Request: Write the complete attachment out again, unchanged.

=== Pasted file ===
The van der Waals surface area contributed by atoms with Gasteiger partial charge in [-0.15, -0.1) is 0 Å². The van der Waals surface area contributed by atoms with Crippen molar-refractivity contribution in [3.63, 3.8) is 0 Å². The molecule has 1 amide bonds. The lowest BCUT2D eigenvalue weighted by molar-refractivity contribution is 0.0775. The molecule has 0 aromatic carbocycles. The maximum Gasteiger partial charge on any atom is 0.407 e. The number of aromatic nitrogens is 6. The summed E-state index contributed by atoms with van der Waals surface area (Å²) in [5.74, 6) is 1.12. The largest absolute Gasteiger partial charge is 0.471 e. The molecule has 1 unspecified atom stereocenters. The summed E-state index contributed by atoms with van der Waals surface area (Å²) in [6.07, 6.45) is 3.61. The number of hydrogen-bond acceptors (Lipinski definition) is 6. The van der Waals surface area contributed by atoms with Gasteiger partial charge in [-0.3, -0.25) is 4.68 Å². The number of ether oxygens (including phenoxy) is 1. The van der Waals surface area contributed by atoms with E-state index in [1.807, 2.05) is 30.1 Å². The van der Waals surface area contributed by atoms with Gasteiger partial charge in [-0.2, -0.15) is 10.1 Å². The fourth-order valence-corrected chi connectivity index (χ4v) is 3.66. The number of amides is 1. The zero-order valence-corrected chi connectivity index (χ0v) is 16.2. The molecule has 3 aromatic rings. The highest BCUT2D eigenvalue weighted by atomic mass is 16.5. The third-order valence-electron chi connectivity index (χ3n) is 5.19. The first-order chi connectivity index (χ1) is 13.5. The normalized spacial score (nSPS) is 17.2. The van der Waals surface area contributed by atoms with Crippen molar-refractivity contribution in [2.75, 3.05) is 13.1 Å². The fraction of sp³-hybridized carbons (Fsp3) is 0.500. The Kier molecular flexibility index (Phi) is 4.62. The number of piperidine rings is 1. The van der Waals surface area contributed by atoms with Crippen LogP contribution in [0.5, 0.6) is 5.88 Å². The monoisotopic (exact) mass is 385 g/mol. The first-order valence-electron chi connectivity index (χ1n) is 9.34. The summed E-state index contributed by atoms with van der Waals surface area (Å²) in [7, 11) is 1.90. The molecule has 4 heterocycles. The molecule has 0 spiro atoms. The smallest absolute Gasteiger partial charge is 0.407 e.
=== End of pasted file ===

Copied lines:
The van der Waals surface area contributed by atoms with Gasteiger partial charge in [-0.15, -0.1) is 0 Å². The van der Waals surface area contributed by atoms with Crippen molar-refractivity contribution in [3.63, 3.8) is 0 Å². The molecule has 1 amide bonds. The lowest BCUT2D eigenvalue weighted by molar-refractivity contribution is 0.0775. The molecule has 0 aromatic carbocycles. The maximum Gasteiger partial charge on any atom is 0.407 e. The number of aromatic nitrogens is 6. The summed E-state index contributed by atoms with van der Waals surface area (Å²) in [5.74, 6) is 1.12. The largest absolute Gasteiger partial charge is 0.471 e. The molecule has 1 unspecified atom stereocenters. The summed E-state index contributed by atoms with van der Waals surface area (Å²) in [6.07, 6.45) is 3.61. The number of hydrogen-bond acceptors (Lipinski definition) is 6. The van der Waals surface area contributed by atoms with Gasteiger partial charge in [-0.3, -0.25) is 4.68 Å². The number of ether oxygens (including phenoxy) is 1. The van der Waals surface area contributed by atoms with E-state index in [1.807, 2.05) is 30.1 Å². The van der Waals surface area contributed by atoms with Gasteiger partial charge in [-0.2, -0.15) is 10.1 Å². The fourth-order valence-corrected chi connectivity index (χ4v) is 3.66. The number of amides is 1. The zero-order valence-corrected chi connectivity index (χ0v) is 16.2. The molecule has 3 aromatic rings. The highest BCUT2D eigenvalue weighted by atomic mass is 16.5. The third-order valence-electron chi connectivity index (χ3n) is 5.19. The first-order chi connectivity index (χ1) is 13.5. The normalized spacial score (nSPS) is 17.2. The van der Waals surface area contributed by atoms with Crippen molar-refractivity contribution in [2.75, 3.05) is 13.1 Å². The fraction of sp³-hybridized carbons (Fsp3) is 0.500. The Kier molecular flexibility index (Phi) is 4.62. The number of piperidine rings is 1. The van der Waals surface area contributed by atoms with Crippen LogP contribution in [0.5, 0.6) is 5.88 Å². The monoisotopic (exact) mass is 385 g/mol. The first-order valence-electron chi connectivity index (χ1n) is 9.34. The summed E-state index contributed by atoms with van der Waals surface area (Å²) in [7, 11) is 1.90. The molecule has 4 heterocycles. The molecule has 0 spiro atoms. The smallest absolute Gasteiger partial charge is 0.407 e.